Wednesday, October 31, 2007

Preserving summer....

We're well in to autumn here with the Basler herbstmesse (autumn fair) starting last weekend, most of the leaves on the ground and chilling temperatures at night. So here are a few of the things I made this summer an just haven't gotten around to post about and as they're mostly preserves I can still enjoy the summer flavours a bit longer.

First up is this lovely gooseberry curd recipe that was in last years delicious. magazine. I'm not a fan of gooseberries at all, I've always found them to bitter but Barry is a huge fan so I decided to make it for him. I found these dark red/pink ones here that seem to be just as common as the green ones. It gave the curd a lovely pink/salmony colour and I was pleasantly surprised by the taste. It was creamy and sweet but with a nice tart contrast making it much more palatable and I have to admit that with the help of a few jars of this, I'm even craving gooseberry curds now!

Second, is this elderflower curd I made from heads I picked on one of our walks in the Jura. Elder flower is something I learned you could eat whilst living in Scotland. I really enjoy the fresh "green" taste of it both on bread or in desserts. For this recipe, I basically soaked the cleaned heads in apple juice overnight and then boiled this the next day with pectin sugar.

Third up are mirabelles, these are little plums that are only in season for 3-4 weeks in August. We've always had a tree in our garden so their taste is very sentimental but it's hard to resist these sweet little fruits anyway. As the season is so short, I try to make the most of them. We eat them in clafoutis, tarte tatins or just on its own or with some yoghurt for breakfast. To preserve the flavours for the rest of the year I also made jam (800g sugar per kilo of cleaned fruit) and liqueur (equal weights fruit, cleaned fruit and alcohol-I tend to use vodka as it doesn't have a strong flavour).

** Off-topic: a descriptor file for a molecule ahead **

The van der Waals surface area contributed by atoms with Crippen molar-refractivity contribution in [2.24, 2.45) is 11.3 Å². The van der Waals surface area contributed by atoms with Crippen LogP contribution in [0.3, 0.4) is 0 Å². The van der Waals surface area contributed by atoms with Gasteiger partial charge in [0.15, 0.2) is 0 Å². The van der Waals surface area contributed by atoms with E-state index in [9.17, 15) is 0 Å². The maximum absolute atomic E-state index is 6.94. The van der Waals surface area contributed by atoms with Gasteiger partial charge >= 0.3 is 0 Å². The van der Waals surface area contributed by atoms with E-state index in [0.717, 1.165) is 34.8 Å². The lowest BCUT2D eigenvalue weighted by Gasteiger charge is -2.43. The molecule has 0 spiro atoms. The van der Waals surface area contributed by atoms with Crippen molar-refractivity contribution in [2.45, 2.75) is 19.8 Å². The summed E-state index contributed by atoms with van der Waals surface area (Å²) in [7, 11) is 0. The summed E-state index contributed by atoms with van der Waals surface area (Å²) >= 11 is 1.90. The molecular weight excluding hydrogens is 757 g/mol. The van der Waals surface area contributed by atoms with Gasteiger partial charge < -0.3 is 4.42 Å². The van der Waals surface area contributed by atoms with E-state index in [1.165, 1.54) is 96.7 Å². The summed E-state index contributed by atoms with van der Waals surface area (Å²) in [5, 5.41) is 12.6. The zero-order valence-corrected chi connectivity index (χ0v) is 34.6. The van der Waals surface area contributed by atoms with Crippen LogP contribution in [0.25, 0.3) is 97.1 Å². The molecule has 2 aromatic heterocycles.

Last but not least are these flatbreads. I picked up the recipe in a free leaflets from Harvey Nics when I was in London in May. Incredibly easy to make they definitely gain something special by being cooked on the BBQ. Yummy with kebabs, salad, burgers or just on its own. So that's it, I'm all up to date and will blog about some more autumnal food next

Wednesday, October 24, 2007

Pumpkins and apples

A very brief and quick entry as I'm off to Paris for my fellowship interview tomorrow!! There is still so much to prepare but I just need a break as I feel my head will explode with science! I'm also very excited about Halloween and Stephanies Blogpary this month. Although it's not one of the traditions of the Netherlands, I think it's a fab holiday. Dressing up, trick-or -treating, lots of candy, scrummy food and a spooky atmosphere make for a perfect party I think. On top of that I can't get enough of pumpkins at the moment - Barry jokingly says I will turn into one soon, but who cares! They're tasty and healthy and lovely I think, and my friend Simone agrees which is why we have a whole Halloween pumpkin dinner planned for next week complete with pumpkin soup, bread and ice cream! However, first I have to get tomorrow out of the way and then I can focus on the kitchen again.